To some extent Chuck is absolutely right, Nobody wants you to be an artist. There’s plenty of discouragement to go around.
But listen inside: YOU DO. YOU want to create, pursue, invent, explore.
Then get to work.
Forget perfection. You can’t control success. You aren’t anybody else. You are you. It doesn’t matter if anyone believes in you. Let their disbelief charge your batteries.
You can believe in you.
Focus on today. Not tomorrow. Not next year. Make something. Create something.
That’s the place I need to dwell. I want to paint. I live for creating. So, back to work! I have buttercups to paint. It’s great work if you give it to yourself.
In honor of Mother’s Day, I want to share the music and work of Jennifer Berezan with you. Berezan is appearing in concert May 27th in Washington DC for the first time, and I am thrilled to get to hear her.
Jennifer is a unique blend of singer/songwriter and activist. She has recorded over ten albums, and in them you can hear the sacred energy arising from her Buddhism and earth-based spirituality. Jennifer lives her commitment to environmental, women’s, and other justice movements.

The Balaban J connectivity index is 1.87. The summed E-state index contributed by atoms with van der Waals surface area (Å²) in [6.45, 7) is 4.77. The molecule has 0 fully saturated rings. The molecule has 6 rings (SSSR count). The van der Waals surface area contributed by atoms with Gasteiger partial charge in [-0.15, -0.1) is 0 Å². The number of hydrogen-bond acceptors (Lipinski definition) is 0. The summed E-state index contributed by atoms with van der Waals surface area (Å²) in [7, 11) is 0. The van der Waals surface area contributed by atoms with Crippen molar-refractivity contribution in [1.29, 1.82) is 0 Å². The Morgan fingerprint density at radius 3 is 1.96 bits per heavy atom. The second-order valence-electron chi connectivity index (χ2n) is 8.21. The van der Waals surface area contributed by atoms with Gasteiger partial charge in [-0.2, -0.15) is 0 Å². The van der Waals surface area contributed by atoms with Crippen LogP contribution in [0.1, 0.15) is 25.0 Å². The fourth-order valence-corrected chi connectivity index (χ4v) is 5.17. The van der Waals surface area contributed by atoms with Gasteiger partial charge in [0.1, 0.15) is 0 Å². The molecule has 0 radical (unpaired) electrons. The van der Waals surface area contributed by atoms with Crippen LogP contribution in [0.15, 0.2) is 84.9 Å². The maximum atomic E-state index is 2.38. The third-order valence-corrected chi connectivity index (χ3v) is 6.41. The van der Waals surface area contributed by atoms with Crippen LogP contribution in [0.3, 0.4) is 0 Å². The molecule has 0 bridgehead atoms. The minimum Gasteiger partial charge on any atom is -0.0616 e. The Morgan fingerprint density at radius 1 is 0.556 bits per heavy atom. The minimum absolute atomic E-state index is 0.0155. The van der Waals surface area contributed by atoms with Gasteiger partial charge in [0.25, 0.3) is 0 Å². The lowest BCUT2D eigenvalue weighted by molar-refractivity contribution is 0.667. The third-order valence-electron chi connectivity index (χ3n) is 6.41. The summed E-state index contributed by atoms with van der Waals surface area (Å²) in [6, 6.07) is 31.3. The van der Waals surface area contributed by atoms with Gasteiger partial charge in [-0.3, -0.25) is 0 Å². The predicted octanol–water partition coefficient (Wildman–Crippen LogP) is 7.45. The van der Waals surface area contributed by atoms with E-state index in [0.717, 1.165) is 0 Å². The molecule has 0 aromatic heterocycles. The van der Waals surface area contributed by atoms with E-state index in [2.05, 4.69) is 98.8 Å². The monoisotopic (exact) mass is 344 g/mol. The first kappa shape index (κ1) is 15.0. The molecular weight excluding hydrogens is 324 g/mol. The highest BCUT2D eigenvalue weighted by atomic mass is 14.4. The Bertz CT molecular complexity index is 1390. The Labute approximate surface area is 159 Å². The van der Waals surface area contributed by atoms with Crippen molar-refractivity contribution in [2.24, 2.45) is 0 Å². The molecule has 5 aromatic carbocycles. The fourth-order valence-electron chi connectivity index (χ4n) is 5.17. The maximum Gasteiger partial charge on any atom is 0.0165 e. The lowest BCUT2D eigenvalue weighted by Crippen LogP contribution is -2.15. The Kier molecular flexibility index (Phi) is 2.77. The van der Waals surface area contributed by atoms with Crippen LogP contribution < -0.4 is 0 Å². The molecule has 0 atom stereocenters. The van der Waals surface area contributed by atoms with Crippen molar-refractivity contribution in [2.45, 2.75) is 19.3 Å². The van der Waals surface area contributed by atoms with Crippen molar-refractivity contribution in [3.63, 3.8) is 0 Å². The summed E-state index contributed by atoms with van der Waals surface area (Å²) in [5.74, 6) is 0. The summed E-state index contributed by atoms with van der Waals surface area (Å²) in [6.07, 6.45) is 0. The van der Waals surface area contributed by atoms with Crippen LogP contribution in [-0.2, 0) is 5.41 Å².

Singing Praises for the World
Jennifer’s music is woven with the sacred nature of the Divine, and her work calls of a healing of the world. Listen to a few minutes of “Song for All Beings” and you can hear the invocations, the blessing, the love.
Not only a performer, Jennifer Berezan teaches music and healing, as well as leads sacred pilgrimages throughout Europe. I dream of journeying with her on the Women’s Pilgramage to Malta that she co-leads with archeo-mythology scholar Joan Marler. They visit sacred ancient places like the Ġgantija, the megalithic temple to the Goddess, the world’s second-oldest manmade religious monument.